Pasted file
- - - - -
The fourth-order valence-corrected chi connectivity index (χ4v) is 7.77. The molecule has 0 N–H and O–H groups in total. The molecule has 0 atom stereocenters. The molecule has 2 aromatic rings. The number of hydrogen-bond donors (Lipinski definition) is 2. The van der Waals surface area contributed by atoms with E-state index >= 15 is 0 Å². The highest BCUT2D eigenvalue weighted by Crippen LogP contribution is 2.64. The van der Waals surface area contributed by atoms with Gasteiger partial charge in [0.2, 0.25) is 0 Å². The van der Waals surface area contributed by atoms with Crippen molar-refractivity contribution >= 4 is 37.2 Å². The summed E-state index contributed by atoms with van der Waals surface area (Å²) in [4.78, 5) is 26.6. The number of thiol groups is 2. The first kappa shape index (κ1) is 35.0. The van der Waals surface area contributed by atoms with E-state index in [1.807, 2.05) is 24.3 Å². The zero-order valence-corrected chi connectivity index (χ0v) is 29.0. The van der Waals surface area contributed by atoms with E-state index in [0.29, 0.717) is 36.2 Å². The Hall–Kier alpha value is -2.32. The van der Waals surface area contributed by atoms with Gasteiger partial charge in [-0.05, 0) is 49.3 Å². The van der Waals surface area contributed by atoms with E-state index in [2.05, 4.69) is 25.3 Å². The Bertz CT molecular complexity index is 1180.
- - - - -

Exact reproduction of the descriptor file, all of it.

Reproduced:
The fourth-order valence-corrected chi connectivity index (χ4v) is 7.77. The molecule has 0 N–H and O–H groups in total. The molecule has 0 atom stereocenters. The molecule has 2 aromatic rings. The number of hydrogen-bond donors (Lipinski definition) is 2. The van der Waals surface area contributed by atoms with E-state index >= 15 is 0 Å². The highest BCUT2D eigenvalue weighted by Crippen LogP contribution is 2.64. The van der Waals surface area contributed by atoms with Gasteiger partial charge in [0.2, 0.25) is 0 Å². The van der Waals surface area contributed by atoms with Crippen molar-refractivity contribution >= 4 is 37.2 Å². The summed E-state index contributed by atoms with van der Waals surface area (Å²) in [4.78, 5) is 26.6. The number of thiol groups is 2. The first kappa shape index (κ1) is 35.0. The van der Waals surface area contributed by atoms with E-state index in [1.807, 2.05) is 24.3 Å². The zero-order valence-corrected chi connectivity index (χ0v) is 29.0. The van der Waals surface area contributed by atoms with E-state index in [0.29, 0.717) is 36.2 Å². The Hall–Kier alpha value is -2.32. The van der Waals surface area contributed by atoms with Gasteiger partial charge in [-0.05, 0) is 49.3 Å². The van der Waals surface area contributed by atoms with E-state index in [2.05, 4.69) is 25.3 Å². The Bertz CT molecular complexity index is 1180.